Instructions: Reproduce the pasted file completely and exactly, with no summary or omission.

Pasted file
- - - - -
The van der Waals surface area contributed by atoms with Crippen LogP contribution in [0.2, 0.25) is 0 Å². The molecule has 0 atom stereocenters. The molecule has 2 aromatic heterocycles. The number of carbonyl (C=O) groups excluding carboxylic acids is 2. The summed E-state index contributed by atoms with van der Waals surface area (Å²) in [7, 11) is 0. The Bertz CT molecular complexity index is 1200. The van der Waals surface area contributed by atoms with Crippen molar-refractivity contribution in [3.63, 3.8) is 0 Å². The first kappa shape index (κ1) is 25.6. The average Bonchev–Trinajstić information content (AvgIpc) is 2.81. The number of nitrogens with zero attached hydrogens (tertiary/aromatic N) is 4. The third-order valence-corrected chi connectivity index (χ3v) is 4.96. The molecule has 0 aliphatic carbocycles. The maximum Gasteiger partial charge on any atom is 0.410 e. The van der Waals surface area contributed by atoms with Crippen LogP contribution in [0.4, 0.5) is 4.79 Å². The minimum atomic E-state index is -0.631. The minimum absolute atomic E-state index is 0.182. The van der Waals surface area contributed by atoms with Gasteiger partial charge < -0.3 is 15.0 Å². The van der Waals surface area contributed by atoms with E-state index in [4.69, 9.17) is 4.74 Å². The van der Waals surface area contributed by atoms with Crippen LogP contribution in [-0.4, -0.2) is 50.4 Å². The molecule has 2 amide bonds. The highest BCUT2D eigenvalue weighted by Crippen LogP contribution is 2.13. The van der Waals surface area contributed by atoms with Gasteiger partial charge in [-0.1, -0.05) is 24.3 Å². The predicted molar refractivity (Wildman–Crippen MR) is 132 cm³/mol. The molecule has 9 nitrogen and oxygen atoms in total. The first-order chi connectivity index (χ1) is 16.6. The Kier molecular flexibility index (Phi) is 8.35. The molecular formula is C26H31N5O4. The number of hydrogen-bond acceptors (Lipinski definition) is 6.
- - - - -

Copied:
The van der Waals surface area contributed by atoms with Crippen LogP contribution in [0.2, 0.25) is 0 Å². The molecule has 0 atom stereocenters. The molecule has 2 aromatic heterocycles. The number of carbonyl (C=O) groups excluding carboxylic acids is 2. The summed E-state index contributed by atoms with van der Waals surface area (Å²) in [7, 11) is 0. The Bertz CT molecular complexity index is 1200. The van der Waals surface area contributed by atoms with Crippen molar-refractivity contribution in [3.63, 3.8) is 0 Å². The first kappa shape index (κ1) is 25.6. The average Bonchev–Trinajstić information content (AvgIpc) is 2.81. The number of nitrogens with zero attached hydrogens (tertiary/aromatic N) is 4. The third-order valence-corrected chi connectivity index (χ3v) is 4.96. The molecule has 0 aliphatic carbocycles. The maximum Gasteiger partial charge on any atom is 0.410 e. The van der Waals surface area contributed by atoms with Crippen LogP contribution in [0.4, 0.5) is 4.79 Å². The minimum atomic E-state index is -0.631. The minimum absolute atomic E-state index is 0.182. The van der Waals surface area contributed by atoms with Gasteiger partial charge < -0.3 is 15.0 Å². The van der Waals surface area contributed by atoms with E-state index in [4.69, 9.17) is 4.74 Å². The van der Waals surface area contributed by atoms with Crippen LogP contribution in [-0.4, -0.2) is 50.4 Å². The molecule has 2 amide bonds. The highest BCUT2D eigenvalue weighted by Crippen LogP contribution is 2.13. The van der Waals surface area contributed by atoms with Gasteiger partial charge in [-0.1, -0.05) is 24.3 Å². The predicted molar refractivity (Wildman–Crippen MR) is 132 cm³/mol. The molecule has 9 nitrogen and oxygen atoms in total. The first-order chi connectivity index (χ1) is 16.6. The Kier molecular flexibility index (Phi) is 8.35. The molecular formula is C26H31N5O4. The number of hydrogen-bond acceptors (Lipinski definition) is 6.